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Suppose we have a map $f: S \rightarrow \mathbb{R}^{n}$, where $S \subset \mathbb{R}^{m}$, such that for each $a \in S$ there exists an $m$ by $n$ matrix $A$ such that

$\lim_{h \rightarrow 0}\frac{f(a+h)-f(a)-Ah}{|h|} = 0.$

What conditions must be satisfied so that $f$ can be extended to a differentiable function defined on an open set containing $S$? I know that if $f$ can be locally extended to a differentiable function, then $f$ can be extended in the desired way. However, is there a more general result...possibly an if and only if condition?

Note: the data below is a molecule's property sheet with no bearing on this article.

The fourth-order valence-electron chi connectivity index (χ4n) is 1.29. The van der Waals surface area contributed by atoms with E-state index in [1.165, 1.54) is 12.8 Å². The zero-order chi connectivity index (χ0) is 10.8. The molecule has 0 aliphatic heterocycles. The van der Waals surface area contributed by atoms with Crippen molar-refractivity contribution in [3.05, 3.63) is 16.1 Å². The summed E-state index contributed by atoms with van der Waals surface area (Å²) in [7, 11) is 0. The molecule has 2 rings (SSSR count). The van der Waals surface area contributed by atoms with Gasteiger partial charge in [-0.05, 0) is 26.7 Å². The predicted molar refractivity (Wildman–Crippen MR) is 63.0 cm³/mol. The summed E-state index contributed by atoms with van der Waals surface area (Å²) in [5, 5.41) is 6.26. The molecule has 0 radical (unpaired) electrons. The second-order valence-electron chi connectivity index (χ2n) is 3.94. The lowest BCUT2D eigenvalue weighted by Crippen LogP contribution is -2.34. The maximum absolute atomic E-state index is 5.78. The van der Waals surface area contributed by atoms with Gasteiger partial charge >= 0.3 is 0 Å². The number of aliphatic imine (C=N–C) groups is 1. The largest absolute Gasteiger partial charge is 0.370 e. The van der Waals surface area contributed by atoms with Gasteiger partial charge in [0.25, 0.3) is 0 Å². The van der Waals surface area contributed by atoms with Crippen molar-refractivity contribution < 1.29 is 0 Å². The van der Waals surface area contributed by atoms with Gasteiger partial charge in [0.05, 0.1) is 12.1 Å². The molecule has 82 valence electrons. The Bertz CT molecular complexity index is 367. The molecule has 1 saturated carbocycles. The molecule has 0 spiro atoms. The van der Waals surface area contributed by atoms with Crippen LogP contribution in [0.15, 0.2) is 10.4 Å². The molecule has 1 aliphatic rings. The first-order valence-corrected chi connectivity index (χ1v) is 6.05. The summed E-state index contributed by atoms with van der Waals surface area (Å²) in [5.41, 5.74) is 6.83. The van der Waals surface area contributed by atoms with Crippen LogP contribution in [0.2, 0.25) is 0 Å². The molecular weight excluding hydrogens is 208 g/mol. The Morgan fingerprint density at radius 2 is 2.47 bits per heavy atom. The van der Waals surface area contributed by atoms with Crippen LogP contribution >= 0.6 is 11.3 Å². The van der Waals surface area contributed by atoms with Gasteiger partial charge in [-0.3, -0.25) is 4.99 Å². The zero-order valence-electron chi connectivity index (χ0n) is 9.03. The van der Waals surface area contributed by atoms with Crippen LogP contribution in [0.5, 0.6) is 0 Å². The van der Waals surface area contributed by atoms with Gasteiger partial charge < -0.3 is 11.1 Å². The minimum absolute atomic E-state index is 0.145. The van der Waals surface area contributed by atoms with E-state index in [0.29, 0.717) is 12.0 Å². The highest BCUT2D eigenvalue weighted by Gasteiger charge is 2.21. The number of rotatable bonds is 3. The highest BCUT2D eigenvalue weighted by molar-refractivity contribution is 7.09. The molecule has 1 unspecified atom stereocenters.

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If $S$ is closed, and $A$ is suitably continuous, you can apply Whitney extension theorem to extend $f$ to be real analytic outside $S$.

If $S$ is not closed, then in a neighborhood of $\bar{S}\setminus S$ you can easily construct an example of a function that is $C^\infty$ on $S$ but cannot be continuously extended to $\bar{S}$ (think $1/|x|$ on the punctured disk).

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For various versions of Whitney type extension theorems, a decent reference is E. Stein's Singular Integrals and Differentiability Properties of Functions, Chapter VI. – Willie Wong Jul 13 '11 at 16:23
+1 because of the great book reference. – Jonas Teuwen Jul 13 '11 at 17:29

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